If your anticipation for the new Batman movie The Dark Knight wasn’t enough, the Gotham Knight disc is designed to give temporary relief while maintaining your bat-habit.
It’s overall direction is by Bruce Timm (Batman: The Animated Series), and was produced by three well known anime studios (Production I.G., Studio 4C, and Madhouse), under his control. The result is six connected Batman stories, one each by noted anime directors Shojiro Nishimi, Futoshi Higashide, Hiroshi Morioka, Yasuhiro Aoki, and Toshiyuki Kubooka, and the last one by Jong-Sik Nam. The source material for the stories came from six equally well known writers, Josh Olson (A History of Violence), David S. Goyer (Batman Begins), Alan Burnett (Batman: The Animated Series), Greg Rucka (Whiteout), Jordan Goldberg (The Dark Knight), and Brian Azzarello (100 Bullets).
With that sort of creative firepower Gotham Knight should be patentable magic, but it never quite works like that in the real world.
This might not go down well with some Batman fans, but for me this just doesn’t have the Bat-arang razors edge I was hoping for.
I’m tempted to draw comparison with The Animatrix, which was used in a similar fashion to create anticipation for Matrix Reloaded. But I think the stories in that compilation where superior to those in Gotham Knight, and the visual styles over its nine stories where more distinctive.
While I liked some of the ideas explored about how differently Gotham residents see Batman, and how he views himself, each episode is just not long enough to be really satisfying. They’re also somewhat variable in their quality and finish that the animation has, though as we progress through they get better. The last story has the best look and feel, but the visuals aren’t the big issue here.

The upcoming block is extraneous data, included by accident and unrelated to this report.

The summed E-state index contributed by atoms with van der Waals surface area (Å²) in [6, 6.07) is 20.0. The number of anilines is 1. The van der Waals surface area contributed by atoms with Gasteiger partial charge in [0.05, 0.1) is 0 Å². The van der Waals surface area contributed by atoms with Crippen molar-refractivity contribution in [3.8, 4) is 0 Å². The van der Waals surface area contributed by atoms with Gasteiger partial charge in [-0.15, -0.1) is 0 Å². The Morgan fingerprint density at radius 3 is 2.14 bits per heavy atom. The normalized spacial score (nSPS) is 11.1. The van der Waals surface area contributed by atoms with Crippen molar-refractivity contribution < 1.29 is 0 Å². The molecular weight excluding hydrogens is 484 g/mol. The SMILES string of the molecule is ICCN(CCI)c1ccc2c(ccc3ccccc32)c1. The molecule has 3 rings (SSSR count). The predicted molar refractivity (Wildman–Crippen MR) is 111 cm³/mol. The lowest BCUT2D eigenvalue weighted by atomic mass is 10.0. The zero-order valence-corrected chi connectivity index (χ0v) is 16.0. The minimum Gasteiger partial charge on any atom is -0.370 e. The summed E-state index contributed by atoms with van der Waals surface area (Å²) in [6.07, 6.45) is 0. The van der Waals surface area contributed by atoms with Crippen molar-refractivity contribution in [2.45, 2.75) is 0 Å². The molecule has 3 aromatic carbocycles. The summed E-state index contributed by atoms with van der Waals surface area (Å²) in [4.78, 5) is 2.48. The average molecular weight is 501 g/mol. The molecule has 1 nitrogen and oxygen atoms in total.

In The Animatrix where plot points that had relevance to the story as continued in the second Matrix movie, but unless I’m mistaken nothing in Gotham Knight has any bearing or impact on the upcoming movie. The foes he dispatches are either nameless, or the two that are canon persona are second rate adversaries at best.
But I’m also slightly concerned about how they’ve let the directors have complete scope to envisage Batman however they wished, some of which might not go down well with aficionados. In at least two of the stories we see the Batmobile, in one it’s like an extreme development of the Tumbler design, and in the other it’s taken on a Burton movie era look. I know their different visions are the point of Gotham Knight, but the lack of this consistency makes me wonder how it’s meant to bridge the gap between Begins and Dark Knight?
In the end it’s more filler than connecting structure to my mind, and as such only of interest to a particular type of Batman fan.
But hey, it’s on Blu-ray that must be worth something, no? Not really, I’ve seen the DVD version and it’s not noticeably worse. And if you get the 2 Disc special edition DVD you get exactly the same extras that are on this disc, in the same DVD resolution! So for the fiver this costs you get to tell everyone you’ve got it on Blu-ray, and on one disc not two.
This could have been great, but it’s ended up a catalogue of disappointment for me, and only The Dark Knight can console me…sob.